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Mike Ashar takes a last look at the Bay of Fundy before leaving Irving Oil (Andrew Querner)
Mike Ashar takes a last look at the Bay of Fundy before leaving Irving Oil (Andrew Querner)

The first non-family member to run Irving Oil exits Add to ...

Five years ago, Mike Ashar blew into Saint John like a breeze off 
the Bay of Fundy, wafting through the corridors of Irving Oil, the energy giant owned by the powerful Irving family. Mumbai-born Ashar, a transplant from Suncor and the Alberta oil patch, was the first non-Irving to lead the 90-year-old company, which owns Canada’s largest oil refinery. He brought a new focus on employee wellness and lifetime learning—including a popular executive 
MBA program with the University of New Brunswick—that reflected his passions as an educational overachiever and a long-distance runner. He retired from Irving Oil in April, at age 58.

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Why leave now?
When I joined Irving five years ago, 
I mentioned [to the Irvings] that my 
exit time frame was three to five years. 
I wanted to leave a bit early, rather than 
a bit late. It forces a sense of closure when you and the organization know it is a finite time. Even if you do a great job, it’s good to get someone else in and there is 
a renewal, which is necessary.

Will you go to another job?
I wouldn’t rule it out, although it doesn’t necessarily mean another corporate job. I’m considering the next phase of my life. I think of it in terms of one-third stages—a third finishing my education and getting established, another third having career success and doing good things in organizations and the last third is giving back to society. In India, they have a word for it: sanyas. In the last bit of your life, you go to the forest and meditate. I’m not ready to go to the forest and meditate, but I do want to give back in health and wellness, and in education.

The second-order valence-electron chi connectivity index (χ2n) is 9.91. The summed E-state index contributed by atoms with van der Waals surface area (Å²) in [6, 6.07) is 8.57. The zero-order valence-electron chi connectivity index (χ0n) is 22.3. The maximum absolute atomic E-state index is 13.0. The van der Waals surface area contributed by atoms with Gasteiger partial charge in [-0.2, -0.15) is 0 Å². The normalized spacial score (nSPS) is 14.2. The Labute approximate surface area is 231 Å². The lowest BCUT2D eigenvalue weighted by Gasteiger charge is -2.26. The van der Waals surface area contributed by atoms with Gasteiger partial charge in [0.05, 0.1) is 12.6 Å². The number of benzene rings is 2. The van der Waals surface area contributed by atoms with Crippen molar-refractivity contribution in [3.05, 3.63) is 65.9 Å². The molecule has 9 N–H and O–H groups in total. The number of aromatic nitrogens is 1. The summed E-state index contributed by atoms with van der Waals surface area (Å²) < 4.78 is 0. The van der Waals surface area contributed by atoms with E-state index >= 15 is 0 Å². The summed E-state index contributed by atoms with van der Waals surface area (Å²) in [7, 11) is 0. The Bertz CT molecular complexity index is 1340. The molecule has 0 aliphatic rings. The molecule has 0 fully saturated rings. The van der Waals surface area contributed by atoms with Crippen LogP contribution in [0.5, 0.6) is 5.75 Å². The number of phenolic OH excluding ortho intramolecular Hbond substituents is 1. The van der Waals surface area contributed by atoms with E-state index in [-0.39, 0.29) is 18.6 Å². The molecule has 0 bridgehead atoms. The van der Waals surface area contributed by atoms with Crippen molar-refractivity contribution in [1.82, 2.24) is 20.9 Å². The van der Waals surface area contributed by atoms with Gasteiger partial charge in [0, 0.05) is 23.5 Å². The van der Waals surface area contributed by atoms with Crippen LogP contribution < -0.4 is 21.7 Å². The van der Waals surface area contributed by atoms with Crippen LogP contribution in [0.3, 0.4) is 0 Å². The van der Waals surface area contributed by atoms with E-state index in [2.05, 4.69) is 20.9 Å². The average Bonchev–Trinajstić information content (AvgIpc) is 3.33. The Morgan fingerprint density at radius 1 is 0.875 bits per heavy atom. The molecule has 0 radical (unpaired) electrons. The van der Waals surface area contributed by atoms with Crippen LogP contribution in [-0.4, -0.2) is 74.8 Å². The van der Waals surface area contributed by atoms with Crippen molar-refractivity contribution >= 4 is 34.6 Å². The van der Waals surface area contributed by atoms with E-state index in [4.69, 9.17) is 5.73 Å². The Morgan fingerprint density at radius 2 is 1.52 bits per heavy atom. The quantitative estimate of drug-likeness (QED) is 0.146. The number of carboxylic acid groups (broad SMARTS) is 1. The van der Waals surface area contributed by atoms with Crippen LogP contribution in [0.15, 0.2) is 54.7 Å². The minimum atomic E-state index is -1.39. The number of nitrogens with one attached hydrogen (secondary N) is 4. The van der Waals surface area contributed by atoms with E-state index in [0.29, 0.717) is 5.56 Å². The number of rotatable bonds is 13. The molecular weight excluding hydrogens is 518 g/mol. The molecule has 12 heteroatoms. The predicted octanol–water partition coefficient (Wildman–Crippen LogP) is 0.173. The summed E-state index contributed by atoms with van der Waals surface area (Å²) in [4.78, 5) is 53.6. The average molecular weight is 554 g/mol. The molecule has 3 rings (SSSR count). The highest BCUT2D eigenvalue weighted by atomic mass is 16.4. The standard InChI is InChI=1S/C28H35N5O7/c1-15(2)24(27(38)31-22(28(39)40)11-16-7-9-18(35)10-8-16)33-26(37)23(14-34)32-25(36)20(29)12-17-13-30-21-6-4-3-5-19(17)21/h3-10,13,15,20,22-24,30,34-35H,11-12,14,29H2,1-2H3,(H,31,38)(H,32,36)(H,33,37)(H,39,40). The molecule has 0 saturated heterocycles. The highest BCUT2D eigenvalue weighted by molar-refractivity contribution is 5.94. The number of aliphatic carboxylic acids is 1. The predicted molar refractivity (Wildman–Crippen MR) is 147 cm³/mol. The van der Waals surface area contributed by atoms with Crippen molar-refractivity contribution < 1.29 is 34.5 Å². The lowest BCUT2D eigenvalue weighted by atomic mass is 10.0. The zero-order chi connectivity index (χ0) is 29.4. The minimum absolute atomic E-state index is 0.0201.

You have a master’s in chemical engineering, an MBA and a bachelor’s degree in philosophy. Will you add 
another degree?
I might, and for me, it is about mathematics and physics. My wife and 
I have two residences—one in Canmore, Alberta, and one in Boulder, Colorado, and the University of Colorado has a fantastic physics department.

Did you find it different doing business 
in the East than the West?
Yes. Some of the best days for Eastern Canada are in the past, and the economic pendulum has swung west. A lot of the young people are leaving. But I was impressed with the people here and their sense of place. If you go to Calgary and Fort McMurray, that is not as hard-wired as it is in the East Coast. I have not seen 
a more loyal group of employees than 
the ones at Irving Oil.

You’ve now worked for a family company and, with Suncor, a public company. Which model is better?
They both have strengths and weaknesses. Family businesses are run for the long haul. Family members are deeply aware of the history and look at it as a business that will pass through generations. It doesn’t mean you can’t change it, but you are unlikely to do an about-turn. The public company, in terms of its external brand, can continue to evolve, and often the CEO and the board have large roles in shaping the culture.

Do you have unfinished business?
Senior executives should always leave some unfinished business. I was pleased to work on a pipeline to the East Coast. That idea is unfinished, but it has momentum and it is a game changer not just for Irving Oil, but for the Maritimes. And after I joined the company in July, 2008, the world changed [with the financial meltdown and distress in the refinery sector]. CEOs are like poker players, and sometimes you get a great hand and sometimes you don’t. You need to look not just at the financial results, 
but how you played your hand, and I feel 
I played my hand well.

Will your innovations survive, such as the company-sponsored MBA?
I hope so. You have to look at costs and benefits. It is designed to create value not just for employees, but also for the employer. The students work on Irving Oil projects. I like investments that pay off as you go, rather than down the road, and that is the beauty of this.

Will you still do a lot of running?
I run 30 to 40 miles a week, and last year I did a marathon in four hours and 30 minutes. I intend to continue running marathons—a few each year—until age 90. It is a passion for my wife as well. Human beings were designed to be in nature and running is natural. What 
will not happen for me is golfing and drinking. I play golf badly and I drink 
very sparingly.

 
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